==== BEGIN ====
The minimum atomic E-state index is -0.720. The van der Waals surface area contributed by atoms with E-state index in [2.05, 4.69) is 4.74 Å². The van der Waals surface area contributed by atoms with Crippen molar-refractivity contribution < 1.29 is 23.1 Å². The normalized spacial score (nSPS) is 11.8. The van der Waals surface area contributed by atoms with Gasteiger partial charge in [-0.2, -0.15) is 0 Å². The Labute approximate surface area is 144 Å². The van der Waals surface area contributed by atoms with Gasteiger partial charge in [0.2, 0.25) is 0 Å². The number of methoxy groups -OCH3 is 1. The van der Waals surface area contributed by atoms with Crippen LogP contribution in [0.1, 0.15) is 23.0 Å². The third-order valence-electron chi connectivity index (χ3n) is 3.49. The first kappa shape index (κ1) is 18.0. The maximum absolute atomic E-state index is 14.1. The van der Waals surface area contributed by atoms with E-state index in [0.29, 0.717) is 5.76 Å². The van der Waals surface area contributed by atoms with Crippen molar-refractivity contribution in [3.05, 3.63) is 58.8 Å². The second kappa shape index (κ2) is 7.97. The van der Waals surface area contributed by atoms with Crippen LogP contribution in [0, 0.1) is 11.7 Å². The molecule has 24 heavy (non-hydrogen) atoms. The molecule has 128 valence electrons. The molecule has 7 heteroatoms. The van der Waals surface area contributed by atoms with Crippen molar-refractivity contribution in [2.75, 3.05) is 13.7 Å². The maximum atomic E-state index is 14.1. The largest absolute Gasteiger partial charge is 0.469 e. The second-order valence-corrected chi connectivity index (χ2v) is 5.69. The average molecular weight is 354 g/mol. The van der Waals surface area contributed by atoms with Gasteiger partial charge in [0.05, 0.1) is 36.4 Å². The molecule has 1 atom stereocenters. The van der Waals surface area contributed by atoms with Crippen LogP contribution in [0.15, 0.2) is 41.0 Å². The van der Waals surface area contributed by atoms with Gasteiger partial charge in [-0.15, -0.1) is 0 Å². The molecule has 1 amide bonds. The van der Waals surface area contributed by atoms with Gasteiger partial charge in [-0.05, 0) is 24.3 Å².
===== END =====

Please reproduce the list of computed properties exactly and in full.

The minimum atomic E-state index is -0.720. The van der Waals surface area contributed by atoms with E-state index in [2.05, 4.69) is 4.74 Å². The van der Waals surface area contributed by atoms with Crippen molar-refractivity contribution < 1.29 is 23.1 Å². The normalized spacial score (nSPS) is 11.8. The van der Waals surface area contributed by atoms with Gasteiger partial charge in [-0.2, -0.15) is 0 Å². The Labute approximate surface area is 144 Å². The van der Waals surface area contributed by atoms with Gasteiger partial charge in [0.2, 0.25) is 0 Å². The number of methoxy groups -OCH3 is 1. The van der Waals surface area contributed by atoms with Crippen LogP contribution in [0.1, 0.15) is 23.0 Å². The third-order valence-electron chi connectivity index (χ3n) is 3.49. The first kappa shape index (κ1) is 18.0. The maximum absolute atomic E-state index is 14.1. The van der Waals surface area contributed by atoms with E-state index in [0.29, 0.717) is 5.76 Å². The van der Waals surface area contributed by atoms with Crippen molar-refractivity contribution in [3.05, 3.63) is 58.8 Å². The second kappa shape index (κ2) is 7.97. The van der Waals surface area contributed by atoms with Crippen LogP contribution in [0, 0.1) is 11.7 Å². The molecule has 24 heavy (non-hydrogen) atoms. The molecule has 128 valence electrons. The molecule has 7 heteroatoms. The van der Waals surface area contributed by atoms with Crippen molar-refractivity contribution in [2.75, 3.05) is 13.7 Å². The maximum atomic E-state index is 14.1. The largest absolute Gasteiger partial charge is 0.469 e. The second-order valence-corrected chi connectivity index (χ2v) is 5.69. The average molecular weight is 354 g/mol. The van der Waals surface area contributed by atoms with Gasteiger partial charge in [0.05, 0.1) is 36.4 Å². The molecule has 1 atom stereocenters. The van der Waals surface area contributed by atoms with Crippen LogP contribution in [0.15, 0.2) is 41.0 Å². The van der Waals surface area contributed by atoms with Gasteiger partial charge in [-0.15, -0.1) is 0 Å². The molecule has 1 amide bonds. The van der Waals surface area contributed by atoms with Gasteiger partial charge in [-0.05, 0) is 24.3 Å².